At Gerald’s invitation, several dozen in the audience submitted their own headshots for his quick evaluation. :“You’d be shocked how many headshots are slightly out of focus,” said Gerald. And indeed, some were. Other headshots did not make the actor’s face the most important thing. About 25% of the head shots that Gerald evaluated were of professional quality.


So, with the help of your headshot and resume (and maybe a website, which needs to be better than your Facebook or other social media site) you’ve been called for an audition. You’re now among the 30 out of that initial 1000. How do you make it to the charmed eight out of a 1000 that are called back?


Jeff advises, “Train. Go in. Do the best you can. Forget about it.” The panelists had cold reads done by several audience members to make “the best they can” better. (To learn what helpful hints they received, along with other pithy advice, please see the feature article on Gerald Webb.)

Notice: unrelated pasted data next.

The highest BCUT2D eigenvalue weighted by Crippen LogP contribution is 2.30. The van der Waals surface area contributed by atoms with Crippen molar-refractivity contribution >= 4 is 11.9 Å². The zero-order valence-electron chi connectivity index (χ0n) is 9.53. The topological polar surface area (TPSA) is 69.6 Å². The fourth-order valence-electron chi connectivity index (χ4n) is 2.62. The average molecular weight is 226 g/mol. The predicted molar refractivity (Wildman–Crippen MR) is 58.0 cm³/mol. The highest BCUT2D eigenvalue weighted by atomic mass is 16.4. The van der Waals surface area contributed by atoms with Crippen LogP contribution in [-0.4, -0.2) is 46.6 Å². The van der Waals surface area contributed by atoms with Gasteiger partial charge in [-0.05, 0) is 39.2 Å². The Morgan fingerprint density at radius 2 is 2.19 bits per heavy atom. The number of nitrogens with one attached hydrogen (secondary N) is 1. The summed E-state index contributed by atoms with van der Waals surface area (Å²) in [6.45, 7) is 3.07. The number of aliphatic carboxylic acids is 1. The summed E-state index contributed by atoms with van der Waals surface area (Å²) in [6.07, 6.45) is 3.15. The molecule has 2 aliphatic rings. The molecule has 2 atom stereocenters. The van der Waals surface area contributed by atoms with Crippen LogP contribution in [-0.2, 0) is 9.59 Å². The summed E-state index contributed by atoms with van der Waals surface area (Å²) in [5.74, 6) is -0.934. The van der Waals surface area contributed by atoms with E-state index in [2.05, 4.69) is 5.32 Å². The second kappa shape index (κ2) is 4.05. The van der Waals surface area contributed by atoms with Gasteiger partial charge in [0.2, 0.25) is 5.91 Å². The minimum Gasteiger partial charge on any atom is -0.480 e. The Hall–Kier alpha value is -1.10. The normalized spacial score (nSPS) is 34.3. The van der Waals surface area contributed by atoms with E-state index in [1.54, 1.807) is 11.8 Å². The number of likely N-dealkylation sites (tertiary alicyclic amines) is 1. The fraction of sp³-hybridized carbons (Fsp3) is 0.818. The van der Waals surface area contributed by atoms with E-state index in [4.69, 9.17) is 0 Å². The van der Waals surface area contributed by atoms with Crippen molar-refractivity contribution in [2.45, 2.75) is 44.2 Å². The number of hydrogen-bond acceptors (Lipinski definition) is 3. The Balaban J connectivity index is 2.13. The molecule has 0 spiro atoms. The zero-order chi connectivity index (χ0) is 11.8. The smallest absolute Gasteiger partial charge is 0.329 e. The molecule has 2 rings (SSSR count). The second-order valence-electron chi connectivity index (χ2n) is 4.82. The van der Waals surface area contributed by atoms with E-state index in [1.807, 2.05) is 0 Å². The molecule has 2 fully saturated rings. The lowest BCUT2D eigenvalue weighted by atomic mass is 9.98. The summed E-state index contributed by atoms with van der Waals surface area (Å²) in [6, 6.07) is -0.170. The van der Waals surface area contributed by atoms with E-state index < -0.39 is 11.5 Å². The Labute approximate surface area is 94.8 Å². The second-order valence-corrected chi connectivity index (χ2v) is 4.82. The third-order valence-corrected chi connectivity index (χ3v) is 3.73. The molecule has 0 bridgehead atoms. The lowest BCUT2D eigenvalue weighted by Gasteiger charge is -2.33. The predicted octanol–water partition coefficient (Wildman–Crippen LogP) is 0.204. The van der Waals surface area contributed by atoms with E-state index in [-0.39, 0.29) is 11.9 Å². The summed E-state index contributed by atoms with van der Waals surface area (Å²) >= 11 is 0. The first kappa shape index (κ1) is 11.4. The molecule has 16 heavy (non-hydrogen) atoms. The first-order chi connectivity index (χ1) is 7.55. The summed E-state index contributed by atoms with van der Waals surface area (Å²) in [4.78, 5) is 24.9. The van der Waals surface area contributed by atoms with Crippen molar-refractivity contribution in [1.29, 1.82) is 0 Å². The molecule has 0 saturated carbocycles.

The panelists discussing actors and managers affirmed the great importance of having a great demo reel. KATHYRN BOOLE, Literary Agent at STG Literary, offered this rule of thumb: a minute and a half of an actor’s best work without any other actor in it. The best of the best work should appear at the beginning and the end of the reel. Jeff used his own demo trailer as an example of how to, in a short period of time, convey the range and depth of your acting work.


Jeff champions the specific over the general. “You’re a brand. You’re unique. You’re not just a 30-year-old guy who’s a character actor.”


PHIL BROCK, Theatrical Agent and Manager at Studio Talent Group, pointed out that that “we managers are your non-paid, on-spec employees.” And how should actors keep their managers up-to-date? Kathryn says, “Be persistent but not annoyingly persistent. KARIM MUHAMMAD at The Polygon Group adds, “I’d rather have actors say ‘I’m in this play’ rather than sending me picture after picture.”